Along with NDM, Maha Chanok is one of the most over rated mangoes IMHO.  Maybe if you like "one note" asian mangoes you might like it.  But both myself & friends didn't give it a good score for flavor in a mango tasting & comparison session.  A lot of people seem to think it's great tho.  If only they tasted as good as they look.

My thought was that it was fungal, and therefore not an issue, but not sure.

Not sure I would recommend bamboo there. It cold potentially cause the brick wall to crack as the clump gets bigger.

I would probably be considering something small and bushy, like a eugenia. I'm used to longan trees wanting a good bit of space... but I'm not in socal.

Tropical Fruit Discussion / Re: Lychee air layering this time of year
« on: June 06, 2018, 06:28:55 PM »
Top most roots should be just a hair beneath the surface.

I am trying to airlayer a Alano sapodilla and longan.
I have seen youtube videos and saw the amount of roots to expect.
My question is how deep do you bury the roots in the pot?
Do you bury at the surface or go down 6 inches? It seems like
if the branch is too deep it could cause issues? If you bury at the
surface you should stake?


Tropical Fruit Discussion / Re: Lychee air layering this time of year
« on: June 06, 2018, 02:57:20 PM »
Now is a great time to layer lychees.

I've heard that before. Yet, I've never detected anything strange. MC is best when eaten just a tad green.

Tropical Fruit Discussion / Re: Sugar Apple variety big red ?
« on: June 05, 2018, 04:59:25 PM »
The purple color sounds about right for the "big red." When they get big enough, the color can lighten a little.

I have not noted any flavor differences between red and green.

Green leaf hopper stunts many species of annona here. Judging by the giant, beautiful leaves in your picture, you don't have leaf hoppers.

Tropical Fruit Discussion / Re: Mango - What am I doing wrong?
« on: June 05, 2018, 04:54:33 PM »
You can still prune, and don't be afraid to lop off even the thick taproot if it's circling. I do it all the time.

The chalkiness aspect can be mitigated by allowing to ripen further.

I haven't yet had cotton candy, and I've only had a handful of PP and FP. But, LZ would be my favorite of the ones I've tried, with PC coming pretty close to the flavor awesomeness of an LZ.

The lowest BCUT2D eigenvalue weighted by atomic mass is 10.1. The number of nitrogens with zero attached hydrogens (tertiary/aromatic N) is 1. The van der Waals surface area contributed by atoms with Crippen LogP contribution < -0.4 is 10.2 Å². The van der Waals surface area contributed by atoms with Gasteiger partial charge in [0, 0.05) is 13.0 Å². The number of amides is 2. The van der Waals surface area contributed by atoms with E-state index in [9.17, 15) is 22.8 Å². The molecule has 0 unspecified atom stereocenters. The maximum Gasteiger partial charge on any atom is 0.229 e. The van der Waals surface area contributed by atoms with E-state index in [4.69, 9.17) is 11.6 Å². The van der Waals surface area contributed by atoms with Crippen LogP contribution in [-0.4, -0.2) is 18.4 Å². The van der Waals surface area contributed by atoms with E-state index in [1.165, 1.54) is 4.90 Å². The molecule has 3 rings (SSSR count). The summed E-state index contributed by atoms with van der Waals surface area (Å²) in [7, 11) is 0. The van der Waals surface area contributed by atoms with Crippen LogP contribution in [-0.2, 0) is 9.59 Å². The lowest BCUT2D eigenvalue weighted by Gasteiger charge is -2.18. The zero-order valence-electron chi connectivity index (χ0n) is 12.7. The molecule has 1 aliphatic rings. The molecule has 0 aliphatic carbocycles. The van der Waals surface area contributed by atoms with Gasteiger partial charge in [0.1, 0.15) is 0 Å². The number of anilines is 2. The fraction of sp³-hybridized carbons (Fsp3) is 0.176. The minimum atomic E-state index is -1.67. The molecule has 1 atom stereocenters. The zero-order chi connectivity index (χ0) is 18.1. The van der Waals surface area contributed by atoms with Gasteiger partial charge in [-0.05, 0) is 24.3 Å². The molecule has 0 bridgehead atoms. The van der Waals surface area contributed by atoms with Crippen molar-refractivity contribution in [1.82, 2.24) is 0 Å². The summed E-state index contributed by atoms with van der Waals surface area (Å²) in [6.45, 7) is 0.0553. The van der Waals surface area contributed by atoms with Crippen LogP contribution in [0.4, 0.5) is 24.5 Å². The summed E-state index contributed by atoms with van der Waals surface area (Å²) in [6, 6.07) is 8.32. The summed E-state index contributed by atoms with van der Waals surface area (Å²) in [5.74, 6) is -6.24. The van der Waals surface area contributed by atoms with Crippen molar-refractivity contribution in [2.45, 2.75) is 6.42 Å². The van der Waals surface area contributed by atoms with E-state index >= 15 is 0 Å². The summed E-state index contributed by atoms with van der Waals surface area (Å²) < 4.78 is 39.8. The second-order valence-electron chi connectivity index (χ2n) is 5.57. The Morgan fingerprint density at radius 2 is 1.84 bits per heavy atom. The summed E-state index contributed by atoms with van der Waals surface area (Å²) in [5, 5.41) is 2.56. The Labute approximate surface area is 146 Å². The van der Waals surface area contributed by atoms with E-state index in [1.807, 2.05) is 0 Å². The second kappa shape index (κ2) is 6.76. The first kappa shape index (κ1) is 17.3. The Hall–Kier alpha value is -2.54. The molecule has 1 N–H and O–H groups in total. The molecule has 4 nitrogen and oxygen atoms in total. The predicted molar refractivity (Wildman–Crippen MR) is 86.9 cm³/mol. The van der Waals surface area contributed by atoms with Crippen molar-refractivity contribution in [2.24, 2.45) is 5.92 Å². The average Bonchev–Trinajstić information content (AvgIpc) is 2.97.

I assume you already have Sweet Tart. That one is a winner.

I hear ya Jeff.  The difference in season and size of the LZ is definitely a plus, but I can't deal with the 'chalkiness' to the spicy, floral taste and scent of some cultivars like Bombay, Julie, Florigon, etc., chalkiness is my biggest turn off. I have no tolerance for it. But to be honest, I've never noticed that personally in a LZ. 

Jeff, in your personal opinion, would you prefer LZ to some of the other new Zill offerings, such as Cotton Candy, Pina Colada, Pineapple Pleasure, or Fruit Punch ??  Purely on a taste basis....size, production, season, etc. aside.    I'm planning on ripping out a stunted jackfruit tree and replacing it with either a White Sapote or one of the above mentioned mango cultivars.

LZ normally ripen in July / Aug around here. So any LZ eaten now (early June) are early and bland -- compost fodder.

PPK and LZ are nearly identical. There are only 2 substantial differences: PPK is smaller and earlier.

LZ develops a richer ("chalkier") flavor (I think it's due to more calcium?), but the flavor is nearly identical. I think LZ may have higher brix, due to being mid - late in season. The PPK I've been harvesting have been between good and great, with brix in the 16's. LZ, when harvested in season, has brix values above 20. But, typically, early season mangoes taste sweeter. It's not until the season runs on for a month or two that one builds up a "tolerance" to the sweetness, which leaves later season mangoes feeling roughly the same in terms of brix. But the meter does not lie :D.

PPK and LZ should both be planted if you have the space, since their season is completely different.